I hope I'm lucky enough to get away with a ring and hone job on this tractor. For the time being, I'll justify my hope by saying that it does pretty much quit smoking when it warms up.
It sounds like it isn't smoking too badly. I remember one Gravely engine that did that and the only thing that made sense was that the increased cylinder temperatures and expansion of parts when warm. Both of which contributes to decreased smoking. I certainly would toss a set of rings at it and see what that does.
 

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Nice load. That is a newer hood. First hoods had just black Gravely lettering. Next ones had Super. Then they went with Super Convertible. Original 63 type shown below.
 

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Discussion Starter #8
Nice load. That is a newer hood. First hoods had just black Gravely lettering. Next ones had Super. Then they went with Super Convertible. Original 63 type shown below.
Aha! My other '63 has the older style hood. That means this LI almost certainly did get updated to electric start later in it's life.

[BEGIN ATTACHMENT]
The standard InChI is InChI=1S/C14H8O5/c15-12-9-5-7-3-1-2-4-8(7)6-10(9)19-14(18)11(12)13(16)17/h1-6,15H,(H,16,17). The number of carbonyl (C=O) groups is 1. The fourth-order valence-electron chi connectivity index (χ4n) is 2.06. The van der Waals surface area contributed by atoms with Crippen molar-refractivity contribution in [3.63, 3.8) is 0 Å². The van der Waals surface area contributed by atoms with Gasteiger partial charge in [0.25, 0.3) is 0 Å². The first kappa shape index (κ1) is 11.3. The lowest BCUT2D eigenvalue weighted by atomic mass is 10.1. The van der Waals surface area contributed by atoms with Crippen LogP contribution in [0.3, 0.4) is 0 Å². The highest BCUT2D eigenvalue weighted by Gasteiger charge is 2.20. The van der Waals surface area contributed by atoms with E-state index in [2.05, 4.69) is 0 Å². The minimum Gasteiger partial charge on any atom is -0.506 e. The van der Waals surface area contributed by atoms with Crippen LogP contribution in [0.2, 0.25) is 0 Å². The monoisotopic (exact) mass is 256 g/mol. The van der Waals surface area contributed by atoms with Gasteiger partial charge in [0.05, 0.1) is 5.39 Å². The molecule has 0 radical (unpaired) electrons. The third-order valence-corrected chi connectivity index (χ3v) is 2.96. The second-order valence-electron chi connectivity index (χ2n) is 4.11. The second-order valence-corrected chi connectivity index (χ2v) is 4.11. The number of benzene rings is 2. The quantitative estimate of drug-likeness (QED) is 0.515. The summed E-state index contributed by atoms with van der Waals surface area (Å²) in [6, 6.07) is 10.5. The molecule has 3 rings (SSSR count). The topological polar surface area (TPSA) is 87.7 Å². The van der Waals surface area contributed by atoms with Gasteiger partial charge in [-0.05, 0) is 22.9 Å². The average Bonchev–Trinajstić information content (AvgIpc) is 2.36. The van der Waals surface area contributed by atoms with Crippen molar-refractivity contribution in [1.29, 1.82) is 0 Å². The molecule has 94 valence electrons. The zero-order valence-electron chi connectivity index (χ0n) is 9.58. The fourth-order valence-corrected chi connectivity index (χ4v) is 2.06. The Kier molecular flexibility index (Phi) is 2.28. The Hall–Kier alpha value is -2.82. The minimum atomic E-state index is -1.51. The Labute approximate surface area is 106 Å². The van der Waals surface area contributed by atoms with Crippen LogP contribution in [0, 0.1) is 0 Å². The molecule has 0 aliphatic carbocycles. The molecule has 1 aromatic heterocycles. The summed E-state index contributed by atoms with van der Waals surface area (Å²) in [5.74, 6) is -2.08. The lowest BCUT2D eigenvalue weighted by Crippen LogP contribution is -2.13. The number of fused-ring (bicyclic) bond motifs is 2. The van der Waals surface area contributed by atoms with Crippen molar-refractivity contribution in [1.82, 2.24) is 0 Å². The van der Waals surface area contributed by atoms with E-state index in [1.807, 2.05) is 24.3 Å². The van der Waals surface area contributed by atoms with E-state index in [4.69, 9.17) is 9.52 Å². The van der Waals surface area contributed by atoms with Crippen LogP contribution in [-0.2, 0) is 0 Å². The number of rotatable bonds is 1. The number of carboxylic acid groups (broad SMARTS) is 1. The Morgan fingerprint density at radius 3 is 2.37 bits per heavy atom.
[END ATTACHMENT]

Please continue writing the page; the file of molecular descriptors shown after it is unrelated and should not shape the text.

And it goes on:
The hood pivot design is much better on this hood. The first type doesn't seem to hold up very well. I remember reading dealer bulletins on Chip Old's site and being surprised at how many changes they made to the electric start hood. Looks like this design with the bar locking into the front of the battery tray finally worked.
 

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Nice find! I guess that the GRWs really helped to get the tractor and saw into the back woods. I would imagine that the additional ground clearance helped too.

Don, thanks for posting the pic. I've read about Gravely hoods being painted biege at one point, but always invisioned them as being closer to off white, or at least a much lighter biege. There's nothing off white about that hood at all!